A deal, which may be announced within days and perhaps even before this weekend, is likely to rank among the biggest ever consummated involving a US mutual fund company. The expected price tag for New York-based Scudder is likely to be between $1bn and $1.5bn (pounds 615m and pounds 922m).
Talks have been going on for several weeks between Scudder, which is privately-held, and as many as six serious suitors. Executives at Scudder are known to favour selling to a European bank on the grounds that Europeans are thought to be ready to pay more for the firm.
Union Bank of Switzerland (UBS) is known to have been among the most ardent candidates to acquire Scudder. A UBS source said that while the bank remained fully engaged in negotiations it faces strong competition from several other banks.
If the firm is sold instead to a domestic US buyer, the most likely candidate is thought to be Chase Manhattan Bank. Chase already has its own mutual fund operations in the US. UBS, by contrast, has virtually no mutual fund presence in the US. Its main activity here is in investment banking.
The European appetite for acquisitions in the US was highlighted only last week by the sale of Dillon Read, the mergers and acquisitions boutique, to SBC Warburg of London. Warburg paid $600m for the firm, considered by most observers to be unexpectedly generous.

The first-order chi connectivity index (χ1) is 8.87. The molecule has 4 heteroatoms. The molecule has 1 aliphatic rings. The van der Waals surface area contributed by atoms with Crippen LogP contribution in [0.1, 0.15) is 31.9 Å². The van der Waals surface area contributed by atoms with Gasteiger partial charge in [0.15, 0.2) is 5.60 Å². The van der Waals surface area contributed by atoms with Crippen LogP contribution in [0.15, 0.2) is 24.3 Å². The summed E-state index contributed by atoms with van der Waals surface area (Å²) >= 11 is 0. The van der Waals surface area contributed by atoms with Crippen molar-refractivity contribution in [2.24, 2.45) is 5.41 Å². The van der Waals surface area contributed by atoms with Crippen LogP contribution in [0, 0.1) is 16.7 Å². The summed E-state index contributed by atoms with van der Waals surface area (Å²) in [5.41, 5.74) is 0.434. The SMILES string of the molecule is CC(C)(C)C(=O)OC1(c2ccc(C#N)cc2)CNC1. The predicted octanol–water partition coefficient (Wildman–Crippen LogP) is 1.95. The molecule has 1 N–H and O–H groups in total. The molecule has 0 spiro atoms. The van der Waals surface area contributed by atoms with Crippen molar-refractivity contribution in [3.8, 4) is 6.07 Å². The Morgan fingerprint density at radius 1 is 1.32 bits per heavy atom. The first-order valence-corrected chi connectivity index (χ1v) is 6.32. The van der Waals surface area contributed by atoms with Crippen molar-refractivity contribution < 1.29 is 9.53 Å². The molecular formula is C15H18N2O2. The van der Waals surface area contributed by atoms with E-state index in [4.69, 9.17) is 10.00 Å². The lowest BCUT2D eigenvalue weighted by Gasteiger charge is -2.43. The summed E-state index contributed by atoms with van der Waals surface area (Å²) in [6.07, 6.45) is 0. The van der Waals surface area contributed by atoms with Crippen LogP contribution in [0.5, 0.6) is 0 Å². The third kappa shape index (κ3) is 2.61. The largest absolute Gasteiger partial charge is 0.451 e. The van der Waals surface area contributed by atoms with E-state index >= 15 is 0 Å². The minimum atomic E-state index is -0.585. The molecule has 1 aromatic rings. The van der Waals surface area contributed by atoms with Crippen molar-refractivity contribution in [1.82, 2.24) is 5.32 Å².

A spokesman at UBS in New York, David Walker, refused to comment on Scudder. "We don't comment on market rumours", he said. But UBS has already stated that it is interested in broadening its position in New York. "We would consider a money management acquisition in the US", Mr Walker said.
Founded 78 years ago, Scudder has $115bn in assets under management, including $37bn in mutual funds. Like all mutual fund firms in the US, it has benefited from a huge increase in inflows over the past two years that has matched the sharp gains in the US stock markets. Those flows slowed in March, as the market dipped, but recovered somewhat during April and this month.
Scudder's strength derives in part because of its 12-year-old position as the exclusive seller of funds for the American Association of Retired Persons. The arrangement gives Scudder - and by extension any bank that buys it - a direct pipeline into one of America's largest associations.
Moreover, the company last month landed a similar exclusive arrangement with the American Medical Association, which promises to open up a pool of well-heeled and prosperous potential investors.
A Scudder spokeswoman declined yesterday to make any comment on the possible sale.